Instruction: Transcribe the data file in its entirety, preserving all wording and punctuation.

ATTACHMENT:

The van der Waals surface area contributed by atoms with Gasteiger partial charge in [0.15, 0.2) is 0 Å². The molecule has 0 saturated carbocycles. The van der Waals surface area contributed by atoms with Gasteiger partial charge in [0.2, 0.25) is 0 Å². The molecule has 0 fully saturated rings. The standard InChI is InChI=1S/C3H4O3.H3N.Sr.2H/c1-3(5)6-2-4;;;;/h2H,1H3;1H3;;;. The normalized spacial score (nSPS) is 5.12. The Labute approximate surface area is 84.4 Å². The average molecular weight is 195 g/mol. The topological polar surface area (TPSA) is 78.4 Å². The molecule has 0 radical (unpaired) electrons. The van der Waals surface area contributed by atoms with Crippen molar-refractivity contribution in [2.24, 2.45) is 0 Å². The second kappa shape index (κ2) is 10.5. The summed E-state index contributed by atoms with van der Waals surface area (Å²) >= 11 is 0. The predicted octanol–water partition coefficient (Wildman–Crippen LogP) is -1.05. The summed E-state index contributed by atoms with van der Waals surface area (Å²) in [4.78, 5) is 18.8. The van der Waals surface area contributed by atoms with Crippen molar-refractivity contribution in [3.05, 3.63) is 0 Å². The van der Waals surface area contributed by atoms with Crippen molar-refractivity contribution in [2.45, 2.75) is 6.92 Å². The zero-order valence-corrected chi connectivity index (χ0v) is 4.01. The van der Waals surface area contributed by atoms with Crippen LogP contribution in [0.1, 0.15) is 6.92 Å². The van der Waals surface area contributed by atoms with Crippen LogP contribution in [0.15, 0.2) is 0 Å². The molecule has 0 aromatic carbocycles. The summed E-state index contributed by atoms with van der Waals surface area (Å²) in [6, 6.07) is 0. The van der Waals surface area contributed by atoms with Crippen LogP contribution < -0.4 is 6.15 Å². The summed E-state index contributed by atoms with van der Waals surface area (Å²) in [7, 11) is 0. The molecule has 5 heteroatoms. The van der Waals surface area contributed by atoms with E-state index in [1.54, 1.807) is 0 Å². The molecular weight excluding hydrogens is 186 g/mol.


The van der Waals surface area contributed by atoms with Gasteiger partial charge in [0.15, 0.2) is 0 Å². The molecule has 0 saturated carbocycles. The van der Waals surface area contributed by atoms with Gasteiger partial charge in [0.2, 0.25) is 0 Å². The molecule has 0 fully saturated rings. The standard InChI is InChI=1S/C3H4O3.H3N.Sr.2H/c1-3(5)6-2-4;;;;/h2H,1H3;1H3;;;. The normalized spacial score (nSPS) is 5.12. The Labute approximate surface area is 84.4 Å². The average molecular weight is 195 g/mol. The topological polar surface area (TPSA) is 78.4 Å². The molecule has 0 radical (unpaired) electrons. The van der Waals surface area contributed by atoms with Crippen molar-refractivity contribution in [2.24, 2.45) is 0 Å². The second kappa shape index (κ2) is 10.5. The summed E-state index contributed by atoms with van der Waals surface area (Å²) >= 11 is 0. The predicted octanol–water partition coefficient (Wildman–Crippen LogP) is -1.05. The summed E-state index contributed by atoms with van der Waals surface area (Å²) in [4.78, 5) is 18.8. The van der Waals surface area contributed by atoms with Crippen molar-refractivity contribution in [3.05, 3.63) is 0 Å². The van der Waals surface area contributed by atoms with Crippen molar-refractivity contribution in [2.45, 2.75) is 6.92 Å². The zero-order valence-corrected chi connectivity index (χ0v) is 4.01. The van der Waals surface area contributed by atoms with Crippen LogP contribution in [0.1, 0.15) is 6.92 Å². The van der Waals surface area contributed by atoms with Crippen LogP contribution in [0.15, 0.2) is 0 Å². The molecule has 0 aromatic carbocycles. The summed E-state index contributed by atoms with van der Waals surface area (Å²) in [6, 6.07) is 0. The van der Waals surface area contributed by atoms with Crippen LogP contribution < -0.4 is 6.15 Å². The summed E-state index contributed by atoms with van der Waals surface area (Å²) in [7, 11) is 0. The molecule has 5 heteroatoms. The van der Waals surface area contributed by atoms with E-state index in [1.54, 1.807) is 0 Å². The molecular weight excluding hydrogens is 186 g/mol.